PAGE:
Implementing Authentication

Pivotal GemFire provides a flexible framework for your security authentication plug-ins. You choose the method of authentication, such as LDAP or PKCS, and program the plug-ins accordingly.

Procedure

Use the following procedure to implement authentication in your GemFire application:
  1. Determine the method of authentication, such as LDAP or PKCS, that you will use. It is assumed that you know how to use it.
    For some examples of implementing authentication, see the following code samples, included with your GemFire installation:
    • <install directory>/SampleCode/quickstart/quickstart/SecurityClient.java
    • <install directory>/SampleCode/quickstart/quickstart/SecurityServer.java
    • <install directory>/SampleCode/quickstart/quickstart/MultiuserSecurityClient.java
    • <install directory>/SampleCode/quickstart/quickstart/MultiuserSecurityServer.java

    The <install directory>/templates subdirectory also contains Java code you may find useful when implementing authentication.

  2. Determine any special properties required for your authentication's credentials initialization and decide how you will get the properties to the initialization method. Depending on how sensitive the properties are and on your application requirements, you may do a combination of these:
    • Pass the additional properties through the gemfire.properties file (or gfsecurity.properties file if you are creating a special restricted access file for security configuration) settings or programmatically, using the set methods in the ClientCacheFactory, before the call to the create method. All properties starting with security- are automatically passed to the AuthInitialize implementation.
    • Obtain the properties dynamically in the AuthInitialize.getCredentials method.
  3. For joining members, program and configure the credentials initialization plug-in:
    1. Create an implementation of the GemFire com.gemstone.gemfire.security.AuthInitialize interface.
      1. Program a public static method to return an instance of the class.
      2. Program the getCredentials method to create all properties required by the Authorize method via the member's credentials.
    2. For peers and locators, set the gemfire.properties (or gfsecurity.properties file if you are creating a special restricted access file for security configuration) security-peer-auth-init to the fully qualified name of the static method you programmed that returns an instance of the class. In these examples, the method is named create. Example:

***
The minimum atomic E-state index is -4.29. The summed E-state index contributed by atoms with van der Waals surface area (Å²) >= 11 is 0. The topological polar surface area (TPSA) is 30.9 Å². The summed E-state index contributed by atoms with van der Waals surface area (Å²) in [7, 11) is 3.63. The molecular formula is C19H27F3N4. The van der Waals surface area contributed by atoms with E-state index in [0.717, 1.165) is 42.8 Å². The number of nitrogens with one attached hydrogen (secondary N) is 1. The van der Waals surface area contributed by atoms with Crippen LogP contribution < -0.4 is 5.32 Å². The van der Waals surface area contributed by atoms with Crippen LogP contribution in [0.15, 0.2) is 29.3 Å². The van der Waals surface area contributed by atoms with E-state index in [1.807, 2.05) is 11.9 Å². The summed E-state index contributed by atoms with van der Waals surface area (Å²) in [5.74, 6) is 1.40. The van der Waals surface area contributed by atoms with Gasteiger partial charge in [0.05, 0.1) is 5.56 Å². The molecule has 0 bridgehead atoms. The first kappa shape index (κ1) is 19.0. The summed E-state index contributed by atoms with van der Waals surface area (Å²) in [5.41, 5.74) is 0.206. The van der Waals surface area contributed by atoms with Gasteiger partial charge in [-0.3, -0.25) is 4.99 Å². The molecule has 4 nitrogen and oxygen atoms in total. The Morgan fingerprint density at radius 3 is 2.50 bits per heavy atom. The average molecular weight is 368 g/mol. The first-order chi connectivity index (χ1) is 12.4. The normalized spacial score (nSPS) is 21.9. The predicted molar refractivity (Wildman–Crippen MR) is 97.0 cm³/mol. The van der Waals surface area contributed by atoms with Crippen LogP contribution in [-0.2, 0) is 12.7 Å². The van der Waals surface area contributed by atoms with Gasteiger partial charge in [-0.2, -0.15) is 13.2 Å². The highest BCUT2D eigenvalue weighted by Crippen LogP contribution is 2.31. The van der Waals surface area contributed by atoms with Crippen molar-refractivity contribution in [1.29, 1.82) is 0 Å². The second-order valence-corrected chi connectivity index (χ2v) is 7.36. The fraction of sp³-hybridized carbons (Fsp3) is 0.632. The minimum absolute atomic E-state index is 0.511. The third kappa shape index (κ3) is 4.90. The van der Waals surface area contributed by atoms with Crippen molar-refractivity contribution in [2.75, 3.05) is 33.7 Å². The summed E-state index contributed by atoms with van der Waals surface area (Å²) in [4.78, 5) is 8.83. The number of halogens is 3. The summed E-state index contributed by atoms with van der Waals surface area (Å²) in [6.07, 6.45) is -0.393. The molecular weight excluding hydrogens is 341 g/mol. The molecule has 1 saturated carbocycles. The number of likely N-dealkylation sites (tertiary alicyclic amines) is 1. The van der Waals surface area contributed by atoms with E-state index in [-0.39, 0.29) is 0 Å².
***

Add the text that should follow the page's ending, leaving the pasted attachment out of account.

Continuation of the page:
//Peer init example where myAuthInitImpl.create returns the 
      //instance of AuthInitialize 
      security-peer-auth-init=myAuthPkg.myAuthInitImpl.create
    3. For clients, set the gemfire.properties (or gfsecurity.properties file if you are creating a special restricted access file for security configuration) security-client-auth-init to the fully qualified name of the method you programmed that returns an instance of the AuthInitialize class. Example:
      //Client/WAN init example where myAuthInitImpl.create returns 
      //the instance of AuthInitialize 
      security-client-auth-init=myAuthPkg.myAuthInitImpl.create
    4. For all members, set any additional gemfire.properties (or gfsecurity.properties file if you are creating a special restricted access file for security configuration) security-* properties required by your AuthInitialize implementation.
  4. For authorizing members, program and configure the credentials authorization plug-in:
    1. Implement the GemFire com.gemstone.gemfire.security.Authenticator interface:
      1. Program a public static, zero-argument method to return an instance of the class.
      2. Program the authenticate method to authenticate the credentials and return a java.security.Principal object.
    2. For peers and locators set the gemfire.properties (or gfsecurity.properties file if you are creating a special restricted access file for security configuration) security-peer-authenticator to the fully qualified name of the method that returns an instance of the Authenticator class. Example:
      //Peer auth example where myAuthenticatorImpl.create 
      //returns the instance of Authenticator
      security-peer-authenticator=myAuthPkg.myAuthenticatorImpl.create
    3. For servers, set the gemfire.properties (or gfsecurity.properties file if you are creating a special restricted access file for security configuration)security-client-authenticator to the fully qualified name of the method that returns an instance of the Authenticator class. Example:
      //Client/WAN auth example where myAuthenticatorImpl.create 
      //returns the instance of Authenticator
      security-client-authenticator=myAuthPkg.myAuthenticatorImpl.create
    4. For all members, set any additional gemfire.properties (or gfsecurity.properties file if you are creating a special restricted access file for security configuration)security-* properties required by your Authenticator implementation.
  5. For all members, provide the list of authenticated locators in the gemfire.properties.

Locators That Require Authentication

Co-located locators, such as those started with the LocatorLauncher API, do not require security settings because they do not join the distributed system as individual members.

All other standalone locators, including those started with the gfsh start locator command must be configured with the correct security settings.